Flashlamp pumped pulsed Er:YAG lasers have been widely utilized in dermatology and dentistry as an alternative to CO2 lasers, but historically continuous wave (CW) and quasi-continuous wave (QCW) Er:YAG lasers were problematic due to their unique energy level decay times. Our friends over at Sheaumann Laser have worked hard over the years to figure out a methodology for overcoming these issues and have since developed a diode-pumped 2.94 micron Er:YAG lasers known as the MirPac series, with a maximum output power of 1.5 watts. In this blog post we are going to break with our traditional format, and review two of the white papers Sheaumann has published on their diode-pumped Er:YAG lasers. A link will be provided at the end of this blog post for you to download the full articles.
Both of these articles do an excellent job of explaining how the advent of high brightness 976nm laser diodes facilitated the commercialization of diode-pumped Er:YAG lasers. The articles go on to tell that the reason why these sources are so important is the unique energy level structure (shown below), where upconverting is necessary to prevent self-termination of the lasing process due to the inverted decay lifetimes of the upper and lower energy levels. In most traditional lasers the upper level should be metastable, meaning that it has a relatively long decay time allowing for population inversion; but in the case of Er:YAG not only are the upper and lower levels both metastable the lower level has a decay lifetime of 64 times longer than the upper level. Traditionally this would not allow for stable lasing, but the articles go on to explain how the unique upconversion process between the Er3+ ions depletes the lower level allowing for population inversion to be maintained.
Even with this unique ability to create population inversion with inverted decay times Er:YAG still, has an issue with the initial population inversion being much larger than the steady state level. This leads to a massive spike when turned on causing excess gain which generated a short pulse, which is quickly dampened down to a steady state level. In these articles, they explain that by using a “warm start” technique where the pump diode is always on this initial spike can be eliminated. This is done by maintaining the pump diode at approximately 80% of the Er:YAG gain threshold, keeping it just below the threshold, but at a relatively steady state population inversion density.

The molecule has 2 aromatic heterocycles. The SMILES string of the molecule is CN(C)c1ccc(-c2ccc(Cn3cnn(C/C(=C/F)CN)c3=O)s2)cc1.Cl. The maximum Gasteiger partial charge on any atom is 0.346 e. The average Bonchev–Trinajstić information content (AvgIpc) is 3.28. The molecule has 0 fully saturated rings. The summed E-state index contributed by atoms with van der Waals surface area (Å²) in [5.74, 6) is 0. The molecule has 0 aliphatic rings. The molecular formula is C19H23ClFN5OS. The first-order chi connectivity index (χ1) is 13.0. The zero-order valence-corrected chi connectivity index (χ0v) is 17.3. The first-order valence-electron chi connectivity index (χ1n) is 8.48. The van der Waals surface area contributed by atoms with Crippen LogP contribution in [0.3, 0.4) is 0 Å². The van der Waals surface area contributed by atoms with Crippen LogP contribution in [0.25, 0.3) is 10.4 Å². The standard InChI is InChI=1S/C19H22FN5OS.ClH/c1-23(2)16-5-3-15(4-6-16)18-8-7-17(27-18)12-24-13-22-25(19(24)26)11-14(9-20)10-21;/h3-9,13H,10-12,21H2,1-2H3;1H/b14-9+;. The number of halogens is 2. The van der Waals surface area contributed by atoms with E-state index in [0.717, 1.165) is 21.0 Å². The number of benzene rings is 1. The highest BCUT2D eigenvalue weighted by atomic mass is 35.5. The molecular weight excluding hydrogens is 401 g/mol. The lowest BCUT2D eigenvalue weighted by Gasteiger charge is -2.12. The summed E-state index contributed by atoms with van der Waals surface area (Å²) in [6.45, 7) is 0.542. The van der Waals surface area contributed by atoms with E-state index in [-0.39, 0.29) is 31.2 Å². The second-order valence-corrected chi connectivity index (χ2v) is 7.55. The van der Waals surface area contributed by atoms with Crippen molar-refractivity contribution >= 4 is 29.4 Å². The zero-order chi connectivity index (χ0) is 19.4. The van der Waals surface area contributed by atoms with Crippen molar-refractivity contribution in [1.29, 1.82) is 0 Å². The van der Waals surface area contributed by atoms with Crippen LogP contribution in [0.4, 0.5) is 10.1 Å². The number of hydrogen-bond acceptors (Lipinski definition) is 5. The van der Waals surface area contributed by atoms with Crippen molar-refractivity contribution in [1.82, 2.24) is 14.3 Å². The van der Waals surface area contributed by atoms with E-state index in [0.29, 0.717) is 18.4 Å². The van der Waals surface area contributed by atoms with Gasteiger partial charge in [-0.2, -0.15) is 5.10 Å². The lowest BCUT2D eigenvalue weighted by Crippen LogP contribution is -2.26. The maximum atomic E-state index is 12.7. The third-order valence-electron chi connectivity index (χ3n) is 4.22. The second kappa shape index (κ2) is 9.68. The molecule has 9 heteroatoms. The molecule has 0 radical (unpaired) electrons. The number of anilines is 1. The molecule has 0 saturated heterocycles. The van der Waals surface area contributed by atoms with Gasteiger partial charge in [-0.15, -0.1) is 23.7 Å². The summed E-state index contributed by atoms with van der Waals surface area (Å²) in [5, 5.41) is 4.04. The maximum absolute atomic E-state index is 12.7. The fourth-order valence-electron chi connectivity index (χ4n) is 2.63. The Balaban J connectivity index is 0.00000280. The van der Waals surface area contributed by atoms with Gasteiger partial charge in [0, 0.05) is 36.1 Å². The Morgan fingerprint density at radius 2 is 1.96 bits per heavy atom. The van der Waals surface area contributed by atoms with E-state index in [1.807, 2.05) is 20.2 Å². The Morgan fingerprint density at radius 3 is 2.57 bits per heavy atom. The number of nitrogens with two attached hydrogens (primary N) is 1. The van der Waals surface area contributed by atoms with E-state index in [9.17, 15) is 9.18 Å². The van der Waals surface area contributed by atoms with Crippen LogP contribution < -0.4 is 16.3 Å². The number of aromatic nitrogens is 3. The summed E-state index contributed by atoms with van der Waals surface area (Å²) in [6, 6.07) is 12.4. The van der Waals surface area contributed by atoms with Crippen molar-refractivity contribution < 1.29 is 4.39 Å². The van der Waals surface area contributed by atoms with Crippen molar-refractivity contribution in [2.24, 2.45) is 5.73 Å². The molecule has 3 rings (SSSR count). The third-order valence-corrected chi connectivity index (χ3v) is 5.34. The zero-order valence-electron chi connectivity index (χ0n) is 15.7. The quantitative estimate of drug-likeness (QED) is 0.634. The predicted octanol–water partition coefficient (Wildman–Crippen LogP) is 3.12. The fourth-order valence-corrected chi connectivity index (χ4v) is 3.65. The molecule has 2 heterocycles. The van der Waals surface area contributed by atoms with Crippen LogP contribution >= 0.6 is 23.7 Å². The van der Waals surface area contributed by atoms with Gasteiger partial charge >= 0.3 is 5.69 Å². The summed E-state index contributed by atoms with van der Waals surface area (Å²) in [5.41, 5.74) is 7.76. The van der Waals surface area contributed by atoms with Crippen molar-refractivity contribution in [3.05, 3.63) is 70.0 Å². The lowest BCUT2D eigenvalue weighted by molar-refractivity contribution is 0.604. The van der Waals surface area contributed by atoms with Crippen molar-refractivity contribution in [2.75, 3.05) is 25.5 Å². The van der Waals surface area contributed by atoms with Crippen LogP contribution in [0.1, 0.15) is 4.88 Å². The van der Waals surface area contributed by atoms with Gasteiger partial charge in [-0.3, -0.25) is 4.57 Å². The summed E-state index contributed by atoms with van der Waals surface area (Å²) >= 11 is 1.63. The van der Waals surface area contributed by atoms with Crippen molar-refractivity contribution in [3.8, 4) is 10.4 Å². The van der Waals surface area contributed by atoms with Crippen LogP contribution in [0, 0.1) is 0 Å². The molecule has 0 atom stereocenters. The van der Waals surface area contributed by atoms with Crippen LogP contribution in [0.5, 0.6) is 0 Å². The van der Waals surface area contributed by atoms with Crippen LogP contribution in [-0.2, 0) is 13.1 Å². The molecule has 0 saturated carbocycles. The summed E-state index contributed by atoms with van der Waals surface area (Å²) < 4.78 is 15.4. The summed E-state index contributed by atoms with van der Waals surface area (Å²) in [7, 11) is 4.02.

For a more detailed explanation of the phenomena, you can download the full articles from Sheaumann Lasers by clicking on the links below.
Here at RPMC Lasers, we are proud to provide the MirPac Er:YAG diode pumped solid state laser from Sheaumann. This 2.94-micron laser module can produce up to 1.5 W of output power in quasi-CW mode. It is available in a free space configuration hermetically sealed with an internal dual thermoelectric cooler for outstanding power stability and low RMS noise. The MirPac laser, when operated in the QCW, can generate pulse energies as high as 10 mJ with a 5 ms pulse width and 100 Hz repetition rate, or it can be utilized to produce 1 mJ pulses at repetition rates from a single-shot to 1kHz.
For detailed technical specifications on the full range of diode and DPSS lasers available from Sheaumann Laser click here or talk to one of our laser experts today by calling 1-636-272-7227